The social care crisis reveals our lack of respect for the elderly

There are those of us who think that the chronic underfunding of our social care system isn’t just about a lack of money.

It’s rooted in something much deeper; a lack of respect for those amongst us who are old and no longer contributing to the economy.

Perhaps in a society that values wealth creation highly, those who don’t contribute much – or nothing at all – are inevitably of very little value.

In some countries I’ve lived and visited, where they may have less choice on the supermarket shelves, there is clearly much more deference and respect for their old people. They are venerated as "elders", rather than dismissed as "the elderly".

As Social Affairs Editor, I have covered this chronic crisis in how we care for our elderly – some of the weakest and poorest amongst us – for more than a decade.

I have seen how humiliating it is for those dependent on others for care that is second-rate or doesn’t come at all.

I have watched their relatives cry with frustration because those they love the most are treated the worst.

And I have seen what a lottery it has become – how the poor in the North fare so much worse than poor in the South.

How the rich don’t even think about it because they won’t be dependent on the state for their care.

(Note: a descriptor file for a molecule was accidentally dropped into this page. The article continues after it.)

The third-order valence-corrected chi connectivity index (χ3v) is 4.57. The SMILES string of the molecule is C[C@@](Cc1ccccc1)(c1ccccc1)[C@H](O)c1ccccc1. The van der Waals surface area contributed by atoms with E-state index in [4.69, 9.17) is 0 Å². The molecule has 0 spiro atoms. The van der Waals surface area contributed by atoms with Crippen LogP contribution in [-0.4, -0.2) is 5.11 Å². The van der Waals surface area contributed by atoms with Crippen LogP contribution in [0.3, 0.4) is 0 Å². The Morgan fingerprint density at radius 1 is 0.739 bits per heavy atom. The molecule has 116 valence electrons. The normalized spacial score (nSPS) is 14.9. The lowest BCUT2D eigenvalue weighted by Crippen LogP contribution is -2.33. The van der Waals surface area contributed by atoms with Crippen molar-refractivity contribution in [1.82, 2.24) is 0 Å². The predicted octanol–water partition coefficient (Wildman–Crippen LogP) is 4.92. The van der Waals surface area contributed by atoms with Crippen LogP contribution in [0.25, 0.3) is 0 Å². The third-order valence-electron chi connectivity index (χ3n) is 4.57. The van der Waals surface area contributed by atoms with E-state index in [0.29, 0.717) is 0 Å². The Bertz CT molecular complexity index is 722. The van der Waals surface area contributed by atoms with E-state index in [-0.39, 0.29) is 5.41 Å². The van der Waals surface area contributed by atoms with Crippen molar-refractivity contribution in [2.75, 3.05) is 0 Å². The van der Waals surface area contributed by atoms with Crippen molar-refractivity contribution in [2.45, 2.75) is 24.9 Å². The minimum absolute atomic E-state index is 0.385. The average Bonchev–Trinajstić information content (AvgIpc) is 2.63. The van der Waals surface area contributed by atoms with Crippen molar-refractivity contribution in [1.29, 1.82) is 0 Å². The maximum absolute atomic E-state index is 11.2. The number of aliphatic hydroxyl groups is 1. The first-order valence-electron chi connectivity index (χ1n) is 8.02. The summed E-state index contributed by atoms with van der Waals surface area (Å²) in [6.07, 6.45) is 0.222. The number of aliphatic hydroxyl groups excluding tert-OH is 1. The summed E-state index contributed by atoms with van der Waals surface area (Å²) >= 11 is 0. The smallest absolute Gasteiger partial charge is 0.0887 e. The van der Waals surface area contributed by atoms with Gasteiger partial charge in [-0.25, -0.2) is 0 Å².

I have also seen that social care mostly commands attention when there is a political storyline that makes it of interest to the young who don’t otherwise like to be reminded that they too will get old.

When a political drama unfolds, "the elderly" are walk-on parts in the Westminster plot; described as "bed-blockers" for example in the NHS crisis.

What an offensive way to describe those who are miserably stuck in hospitals which the young can’t access because, in their feebleness, the old people are in the way

The other moment this social care story has traction is when young people are affected because their inheritance is at stake.

In that case "the elderly" are walk-on parts in a drama about inter-generational unfairness.

With a Green Paper scheduled for the summer, we need to start covering this story putting the elderly at the heart of the matter – because they matter.

I’ve been covering this story so long, I too am approaching the time when younger people will refer to me as "elderly".

I have seen Green Papers and White Papers published, and Health Secretaries come and go as they grudgingly blame the "ageing population" for the crisis that they – as young people – have repeatedly failed to tackle.

Health and Social Care Secretary Jeremy Hunt has promised he has a plan. We are waiting. He is 51. Let’s hope he dares to do something before he too gets old.